Windows Server Essentials 2012

Small Business Server, one of the “best deals going” for small businesses needing enterprise server services on a small business budget was discontinued after the 2011 version was released, but only in name. Windows Server Essentials 2012 has however taken up the banner for small businesses and looks to be a great replacement. Essentials 2012 is missing a few options that used to be major parts of the SBS package. First, is that there is no built in Exchange Server. From my point of view, this is a good thing. Taking care of Exchange can be a daunting task, and when Exchange isn’t working neither is the small business it serves. In Essentials, Microsoft has opted for the ability to integrate Active Directory (the database used to manage users on the network) with Office 365, allowing companies to manage users of both Exchange for Office 365 and network users from within Active Directory. Another option that is no longer available is the Advanced server option, which has included a license for SQL server or SQL Express. Since SQL Express is free and adding an extra server for Applications that use SQL is no more of a chore than adding a client computer, the only real loss here is the small discount Microsoft gave on the Windows Server Standard License.

This past month I migrated an office to Windows Server Essentials 2012. When the server booted, I was presented with a Windows 8 like Start screen. My first response was to just shake my head and wonder why. After some time getting used to the interface, I found that all the tools that I needed to continue with the setup and migration and thought no more about the new Metro interface being added. Getting around was no more difficult than it was in SBS 2003, once I got used to it.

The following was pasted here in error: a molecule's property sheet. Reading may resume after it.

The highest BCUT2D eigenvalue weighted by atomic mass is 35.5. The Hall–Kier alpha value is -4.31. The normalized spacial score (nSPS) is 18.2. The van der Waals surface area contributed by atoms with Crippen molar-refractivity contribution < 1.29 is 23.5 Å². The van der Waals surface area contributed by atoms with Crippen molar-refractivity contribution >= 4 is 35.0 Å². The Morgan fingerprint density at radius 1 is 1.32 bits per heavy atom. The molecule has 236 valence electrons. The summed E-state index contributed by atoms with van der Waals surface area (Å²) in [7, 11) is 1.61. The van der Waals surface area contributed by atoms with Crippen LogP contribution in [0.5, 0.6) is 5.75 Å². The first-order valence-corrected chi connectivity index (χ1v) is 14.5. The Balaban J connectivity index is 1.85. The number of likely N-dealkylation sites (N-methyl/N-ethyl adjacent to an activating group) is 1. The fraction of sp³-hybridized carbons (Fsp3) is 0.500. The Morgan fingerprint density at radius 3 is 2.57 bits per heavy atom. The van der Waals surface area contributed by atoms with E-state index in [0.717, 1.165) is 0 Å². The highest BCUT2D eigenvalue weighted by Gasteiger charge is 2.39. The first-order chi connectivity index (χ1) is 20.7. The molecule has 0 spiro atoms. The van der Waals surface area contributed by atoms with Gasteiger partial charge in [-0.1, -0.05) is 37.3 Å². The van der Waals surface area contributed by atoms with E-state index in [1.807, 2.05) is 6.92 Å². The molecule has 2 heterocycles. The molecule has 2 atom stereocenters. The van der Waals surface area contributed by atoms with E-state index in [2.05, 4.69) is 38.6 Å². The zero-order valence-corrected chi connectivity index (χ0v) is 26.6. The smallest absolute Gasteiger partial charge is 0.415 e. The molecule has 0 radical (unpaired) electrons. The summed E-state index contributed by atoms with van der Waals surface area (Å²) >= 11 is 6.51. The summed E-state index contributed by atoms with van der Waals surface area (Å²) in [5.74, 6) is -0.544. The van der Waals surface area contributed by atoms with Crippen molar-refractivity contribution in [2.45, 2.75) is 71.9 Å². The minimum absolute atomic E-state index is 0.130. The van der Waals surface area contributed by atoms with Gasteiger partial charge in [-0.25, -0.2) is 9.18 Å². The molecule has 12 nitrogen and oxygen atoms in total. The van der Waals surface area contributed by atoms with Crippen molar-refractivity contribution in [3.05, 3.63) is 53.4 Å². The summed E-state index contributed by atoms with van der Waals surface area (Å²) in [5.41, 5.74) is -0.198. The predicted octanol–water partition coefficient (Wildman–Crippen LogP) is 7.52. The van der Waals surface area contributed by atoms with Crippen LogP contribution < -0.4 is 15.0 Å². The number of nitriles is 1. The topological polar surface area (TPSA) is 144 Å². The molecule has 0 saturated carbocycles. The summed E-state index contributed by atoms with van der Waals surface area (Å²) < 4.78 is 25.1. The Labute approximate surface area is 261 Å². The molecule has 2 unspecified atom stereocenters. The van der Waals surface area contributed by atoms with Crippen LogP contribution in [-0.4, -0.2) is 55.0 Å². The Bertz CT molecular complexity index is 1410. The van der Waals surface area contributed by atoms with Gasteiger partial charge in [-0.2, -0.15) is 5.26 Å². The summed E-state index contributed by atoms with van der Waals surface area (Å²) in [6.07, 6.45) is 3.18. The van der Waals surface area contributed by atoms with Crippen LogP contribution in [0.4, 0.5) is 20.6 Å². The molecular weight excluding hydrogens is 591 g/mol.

Once I began setting things up, I discovered that the Wizards and Dashboards are the best yet for getting a quick clean installation up and running. The Server dashboard walks you through all of the initial configuration in a very clear and simple yet informative way. Many of the services were tested and verified to be working by wizard as part of the setup for the service being configured in that step of the process. The Dashboard also gives you access to tools to manage user, computers, automatic client computer backups, storage, and file shares. For more advanced configuration and monitoring, the Windows Server 2012 Server Manager is included giving administrators quick access to a dashboard that shows information about the health of services running on the server. From here, familiar tools to manage Active Directory and other services are just a click away. Again, it took some getting used to navigating each of these layers, but Essentials isn’t designed for IT admins like me — it is designed for small businesses with little or no IT support to be able to get a server up and running easily. With that in mind, Essentials delivers on that goal. It just works, and just about anyone could set one up.

Essentials delivers on everything a small business needs to get started with a first server or as a replacement for old Small Business Servers needing to be replaced. It sets up quickly and provides a minimal touch experience for getting a network set up with all the tools it needs to support users working both in the office and out. I give it 2 thumbs up even with the Metro interface, because like I said before it’s still just Windows – just like Windows 8.